Student loans at 50?
According to a piece in the Washington Post by Ylan Q. Mui, student loans are not just for students. The Federal Reserve Bank of New York released data that show that roughly 20% of student loans that are in default are owed by borrowers over the age of 50. Ms. Mui attributes this to co-signing, to adults returning to college, and to the inability of borrowers to discharge student loans through bankruptcy. Who knows. Borrowers over 50 would have gone to college in the 1970s and 1980s and college was not so expensive then, nor were loans so easily available, so these debts are most likely not lingering from their undergraduate years. And, note that the 20% figure is for loans in default, so it’s not just that they have the loans, it’s that they aren’t paying.
What does that mean for the hordes of new borrowers who are leaving college with average loans of $25,000 and facing a grim job market? Student loans might affect life decisions like getting married and buying a home. (Theories have been postulated that the decline in marriage rates is due in part to debt problems.) The loans certainly delay retirement savings since money is being diverted to repayment of debt. Now, with data showing the impact on seniors, the real effects might be worse than we knew, at least for some families.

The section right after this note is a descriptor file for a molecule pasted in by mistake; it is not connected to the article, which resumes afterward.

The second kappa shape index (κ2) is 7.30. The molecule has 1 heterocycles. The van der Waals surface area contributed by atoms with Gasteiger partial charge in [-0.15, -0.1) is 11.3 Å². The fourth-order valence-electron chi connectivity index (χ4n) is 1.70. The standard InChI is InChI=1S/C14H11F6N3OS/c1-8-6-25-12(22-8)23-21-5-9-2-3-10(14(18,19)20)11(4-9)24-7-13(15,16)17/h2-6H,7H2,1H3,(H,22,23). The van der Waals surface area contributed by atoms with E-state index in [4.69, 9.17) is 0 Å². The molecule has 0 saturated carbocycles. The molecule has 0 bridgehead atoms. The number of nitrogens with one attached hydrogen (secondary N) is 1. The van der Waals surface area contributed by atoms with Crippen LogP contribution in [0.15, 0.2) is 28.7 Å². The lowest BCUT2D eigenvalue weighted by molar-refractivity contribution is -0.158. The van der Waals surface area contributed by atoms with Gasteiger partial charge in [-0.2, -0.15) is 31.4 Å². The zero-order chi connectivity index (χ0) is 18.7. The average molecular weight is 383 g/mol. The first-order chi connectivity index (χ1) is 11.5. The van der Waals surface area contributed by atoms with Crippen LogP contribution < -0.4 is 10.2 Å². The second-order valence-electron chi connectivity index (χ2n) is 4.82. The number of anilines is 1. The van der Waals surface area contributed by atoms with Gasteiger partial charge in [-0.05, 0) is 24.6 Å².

The clear takeaway: avoid debt if you can. If you have to include loans in your financial aid package, treat them with respect. Make a financial plan for your future that shows what you expect to earn after college, what you will need to live on, what you can donate, and what you need for debt. Parents: no one will make your teenagers do this if you don’t.